MADISON – If you harbored a crackpot conspiracy theory about … let’s say, the Sept. 11 terrorist attacks … but pretty much kept it outside your workplace, your employer wouldn’t have much to say about it.
But if you used your job as a soapbox and even went so far as to subject your employer to shame, ridicule and financial repercussions, you might expect to be disciplined. At least, that’s how it goes in most of the world.
Not so at the UW-Madison, where lecturer Kevin Barrett has been pushing his luck like there’s no tomorrow. Barrett is the part-time teacher who uses his course on Islam to spout his theory that the U.S. government orchestrated the Sept. 11, 2001, attacks that left 3,000 dead, damaged the Pentagon and destroyed the World Trade Center.
So long as Barrett confined his opinions to the occasional lecture, most people would probably chalk it up to “sifting and winnowing” on the campus of a large, diverse public university. That tradition of academic freedom is why the UW-Madison provost said Barrett could keep his job. But Barrett then hit the talk-show circuit and inflamed half of America, which is certainly his right as a free citizen but arguably outside his job description as the employee of a public institution.
Barrett has whacked the public-opinion beehive so often that the UW System – not the UW-Madison — is now being stung.
Last week in Port Washington, the Ozaukee County Board voted to cut funding for next year’s UW-Extension program by the exact amount ($8,427) being paid Barrett as a lecturer. The organizers of the cut say they want other county boards across Wisconsin to do the same – until Bascom Hill hears the message.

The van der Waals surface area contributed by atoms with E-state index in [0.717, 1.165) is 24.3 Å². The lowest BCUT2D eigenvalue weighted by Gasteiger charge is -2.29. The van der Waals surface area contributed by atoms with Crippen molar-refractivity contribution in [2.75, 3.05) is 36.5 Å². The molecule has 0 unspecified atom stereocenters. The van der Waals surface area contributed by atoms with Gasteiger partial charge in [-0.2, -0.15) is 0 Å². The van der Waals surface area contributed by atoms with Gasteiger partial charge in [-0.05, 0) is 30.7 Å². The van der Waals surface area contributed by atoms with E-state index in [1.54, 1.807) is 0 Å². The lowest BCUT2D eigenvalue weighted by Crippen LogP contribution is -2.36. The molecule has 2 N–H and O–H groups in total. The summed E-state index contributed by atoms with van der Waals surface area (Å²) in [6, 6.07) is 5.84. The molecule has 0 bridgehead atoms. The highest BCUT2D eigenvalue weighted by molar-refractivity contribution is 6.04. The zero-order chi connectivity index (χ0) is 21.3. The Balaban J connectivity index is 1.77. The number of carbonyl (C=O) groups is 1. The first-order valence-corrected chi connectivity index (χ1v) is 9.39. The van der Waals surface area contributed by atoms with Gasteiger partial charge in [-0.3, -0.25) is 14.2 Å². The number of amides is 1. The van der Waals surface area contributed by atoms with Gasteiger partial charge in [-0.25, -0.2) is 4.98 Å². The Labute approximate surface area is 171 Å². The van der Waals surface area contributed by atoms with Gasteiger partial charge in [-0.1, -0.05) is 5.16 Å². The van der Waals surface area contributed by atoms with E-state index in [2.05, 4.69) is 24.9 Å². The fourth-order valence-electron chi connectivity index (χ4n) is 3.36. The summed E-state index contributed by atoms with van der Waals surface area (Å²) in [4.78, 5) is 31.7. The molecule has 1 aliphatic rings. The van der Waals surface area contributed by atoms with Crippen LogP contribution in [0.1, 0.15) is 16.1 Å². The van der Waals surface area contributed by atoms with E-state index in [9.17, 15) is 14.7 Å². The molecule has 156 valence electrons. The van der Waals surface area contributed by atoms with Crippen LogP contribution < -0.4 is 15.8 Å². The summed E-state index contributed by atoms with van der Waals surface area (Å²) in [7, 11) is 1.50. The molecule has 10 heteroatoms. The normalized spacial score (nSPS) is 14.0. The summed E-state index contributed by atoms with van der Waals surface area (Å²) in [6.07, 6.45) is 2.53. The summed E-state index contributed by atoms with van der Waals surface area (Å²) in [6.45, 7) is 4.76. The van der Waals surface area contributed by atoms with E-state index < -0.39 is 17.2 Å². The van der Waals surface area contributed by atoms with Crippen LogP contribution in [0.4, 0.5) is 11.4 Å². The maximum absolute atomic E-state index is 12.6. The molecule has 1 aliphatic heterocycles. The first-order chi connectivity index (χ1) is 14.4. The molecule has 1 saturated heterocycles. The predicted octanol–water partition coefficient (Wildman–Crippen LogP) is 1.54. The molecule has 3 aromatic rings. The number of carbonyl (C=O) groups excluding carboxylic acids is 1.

A matter of disclosure: I serve on the UW-Extension Board of Visitors, so I’m disappointed that the Ozaukee County Board took out its frustration on the very arm of the university that is furthest removed from UW-Madison. It’s like those old “Three Stooges” films in which Moe slaps Larry, and Larry retaliates by hitting Curly. Only this time, it’s not funny.
On the other hand, it’s easy to understand why people in Ozaukee County and statewide are upset. They accept “academic freedom” as a management principle within a public university, but they don’t understand how someone at the level of a part-time lecturer can hide behind his job to publicize his personal beliefs outside the classroom. It is a tiny tail wagging a giant dog, and the latest example of how the 21st century UW System is paralyzed by 19th century management practices.
But there’s a deeper question, beyond the Barrett case: Why are so many people in Wisconsin eager to punish the very university that educates their children and helps drive the economy?
Some people believe the UW has broken the historic “compact” it long enjoyed with the people of Wisconsin. For citizens, that compact could best be summarized as, “We’re happy to pay taxes to support the UW, so long as our brighter kids can attend classes at a fair tuition rate.”
So far as many of those citizens are concerned today, they’re paying taxes but even their bright kids aren’t getting admitted — especially to UW-Madison — and tuition keeps going up.
Yes, it’s still possible for kids with modest grades to be admitted to UW campuses outside Madison. Yes, Wisconsin tuition rates are still below the average for Big Ten and comprehensive peer universities. And, yes, the percentage of state support for the total UW budget continues to erode, which makes it all the more difficult to find space for new students and control tuition.
But perception is king, and the reigning perception is that the “compact” has been broken. When Johnny and Jane aren’t admitted to a UW institution, their parents — or Johnny and Jane as they grow older — lose that connection with the UW System. They’re more willing to listen to a message of resentment.
The Barrett case now rests on the patience levels of UW-Madison administrators, who have fairly warned him against further abusing his position. But the UW may be held hostage by future Kevin Barretts until a common-sense compact is renewed with the citizens of Wisconsin.
Still is president of the Wisconsin Technology Council. He is the former associate editor of the Wisconsin State Journal in Madison.